tax theory Q: why is a savings account bonus considered as interest?

I’m curious as to why a $200 bonus I received for having opened a savings account is treated as interest. Interest on what? Certainly not on my deposit, otherwise I’d be eligible for it every year. I don’t know about tax law, but I’m wondering if any gift I get has to be declared as income. What if a guy in the neighborhood wanted to give me $200 for having, say, a pretty lawn. Would I have to declare that as income? What if my older son wanted to give me $200 for being a great dad? Clearly, the bank sends me an 1099-INT form, so it’s considered income as far as the IRS is concerned. It just seems sort of hinky to me. I need lots of educating here, obviously. Not tax advice. But what’s the deal? Thanks, Dopers. xo,

Taxation of bona fide gifts has specific treatment that differs from income.

However, a “bonus” like this is not a gift. It’s not the exactly same as interest, but it’s still a commercial quid pro quo. The bank is not giving you the bonus for nothing because they think you’re a nice guy, they are giving it to you in return for opening an account. So it’s treated as income and taxed the same as interest income.

A moment’s thought should show you why this has to be the case. If it were not, borrowers would never pay interest on bonds or deposits, they would just issue an annual “bonus”. You don’t change the character of something for tax purposes by simply renaming it.

I appreciate your response, but I think I’ll need more than a moment to think about it. I’m not trying to be obtuse - I just am. So borrowers issue a bonus, not interest. What would be the significant difference? I let him use some money, he does something with it and pays me for loaning it to him. What difference does it make if he calls it interest or a gift? The character of the payment to me is the benefit I gain from letting him use my money for a while.

I believe Reimann was responding to your hypothetical “guy in the neighborhood [who] wanted to give me $200 for having, say, a pretty lawn,” showing why you have to treat a bonus from the bank as income but not necessarily a gift from a neighbor.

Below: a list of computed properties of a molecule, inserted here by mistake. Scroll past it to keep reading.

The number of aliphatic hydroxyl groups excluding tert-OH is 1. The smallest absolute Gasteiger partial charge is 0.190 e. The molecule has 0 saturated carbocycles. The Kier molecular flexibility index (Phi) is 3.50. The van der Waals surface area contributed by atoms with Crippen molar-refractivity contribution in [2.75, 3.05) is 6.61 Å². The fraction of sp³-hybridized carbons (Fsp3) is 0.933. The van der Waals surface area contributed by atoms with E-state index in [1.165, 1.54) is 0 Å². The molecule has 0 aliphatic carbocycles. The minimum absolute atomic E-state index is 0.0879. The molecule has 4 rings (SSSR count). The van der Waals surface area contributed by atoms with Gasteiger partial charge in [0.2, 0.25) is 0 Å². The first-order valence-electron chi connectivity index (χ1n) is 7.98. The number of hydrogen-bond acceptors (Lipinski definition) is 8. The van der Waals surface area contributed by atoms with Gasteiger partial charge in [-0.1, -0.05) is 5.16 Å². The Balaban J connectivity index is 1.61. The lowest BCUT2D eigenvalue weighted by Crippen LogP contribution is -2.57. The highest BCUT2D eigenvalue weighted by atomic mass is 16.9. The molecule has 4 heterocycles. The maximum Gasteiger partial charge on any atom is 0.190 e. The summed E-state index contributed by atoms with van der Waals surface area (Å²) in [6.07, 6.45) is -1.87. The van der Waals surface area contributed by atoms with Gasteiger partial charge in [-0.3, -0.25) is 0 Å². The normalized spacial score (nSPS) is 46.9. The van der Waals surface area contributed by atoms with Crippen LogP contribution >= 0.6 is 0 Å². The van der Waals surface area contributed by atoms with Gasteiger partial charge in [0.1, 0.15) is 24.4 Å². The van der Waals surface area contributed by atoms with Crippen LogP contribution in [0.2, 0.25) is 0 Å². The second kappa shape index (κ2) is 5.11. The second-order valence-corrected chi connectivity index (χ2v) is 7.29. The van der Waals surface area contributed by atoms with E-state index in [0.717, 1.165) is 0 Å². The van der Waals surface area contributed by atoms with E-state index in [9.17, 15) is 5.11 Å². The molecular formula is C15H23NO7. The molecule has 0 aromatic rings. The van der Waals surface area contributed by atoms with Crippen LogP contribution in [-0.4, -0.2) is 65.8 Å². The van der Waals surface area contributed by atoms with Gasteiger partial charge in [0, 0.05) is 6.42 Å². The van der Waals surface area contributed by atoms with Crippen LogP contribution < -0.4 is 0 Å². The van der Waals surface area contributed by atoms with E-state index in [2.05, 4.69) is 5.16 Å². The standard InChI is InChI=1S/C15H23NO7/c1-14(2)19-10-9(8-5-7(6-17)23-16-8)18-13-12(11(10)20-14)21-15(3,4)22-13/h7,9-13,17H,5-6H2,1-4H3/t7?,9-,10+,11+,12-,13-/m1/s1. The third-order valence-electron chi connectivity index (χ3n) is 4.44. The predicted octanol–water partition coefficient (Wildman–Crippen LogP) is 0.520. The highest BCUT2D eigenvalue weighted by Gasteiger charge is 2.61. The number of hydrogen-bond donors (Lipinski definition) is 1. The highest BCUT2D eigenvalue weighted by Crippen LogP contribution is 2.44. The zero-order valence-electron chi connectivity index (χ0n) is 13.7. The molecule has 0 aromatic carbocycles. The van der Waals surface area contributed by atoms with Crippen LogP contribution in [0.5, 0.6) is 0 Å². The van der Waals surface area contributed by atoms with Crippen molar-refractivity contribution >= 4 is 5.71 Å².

I’m saying that it makes no difference at all for tax purposes whether a borrower calls it interest or a “bonus” or a “gift”. If it’s a commercial quid pro quo, it’s taxed just the same, as income. Calling something a gift does not make it so for tax purposes, what makes something a gift depends on whether it satisfies the IRS definition of a gift.

ETA: It’s impossible to imagine any payment from a financial institution to a customer ever being treated as a gift for tax purposes, since they are not in business to give money away without expecting anything in return. And it doesn’t matter whether the quid pro quo is explicit. I once got a free golf club from a brokerage for being a good customer - and sure enough, the value of it shows up as taxable income on the 1099.

Without needing to know the American tax regime, it is clearly materially an economic return paid by the deposit taker as an incentive to access the funds (your deposit).

It is not merely a gift - it is commercial unlike a genuine gift.

In the bank internal accounting, these things are indeed booked in the accounts as a cost of the funds, only different in some mechanics from the interest.

Very obviously if the commercial entity could avoid the payment of the taxes (even if on behalf of the receiptient of the income) on such operations by the banal act of labeling a payment as a gift, then there would be the enormous incentive to relabel as gifts.

I do not know about the US tax approach, but there are some ways (as like tied to some action or activity of general benefit which the customer is engaged), but it takes an effort to document for the tax authority a disconnection between the commercial interest and the gifting. Which of course makes sense otherwise it would be ridiculously easy to avoid the taxation on various incomes.

There’s a Wiki article that describes things pretty well.

I suspected as much. One reason that it’s “interest” is that otherwise the bank would be liable for the tax on the money.

Technically I don’t think it’s usually shown as interest, a promotional bonus would usually show up as 1099-MISC rather than 1099-INT. But it doesn’t make any difference to the tax treatment, they are both taxed as investment income.

Got it. Thanks.

p.s. - By the way** Riemann**, I did get a 1099-INT from the bank.

You might think that, being in the business, banks would get things like this right. You would be wrong. Being in the business, banks would have a computerized system with limited flexibility, run by people following procedures they are not authorized to change, implemented by people who didn’t know what they were doing.

When I was in the business, in another country, the tax office expected you to get this kind of thing correct, and could penalize you for it, but actually tended to be fairly lenient unless (a) they had a policy push to correct that error, or (b) you were cheating on tax.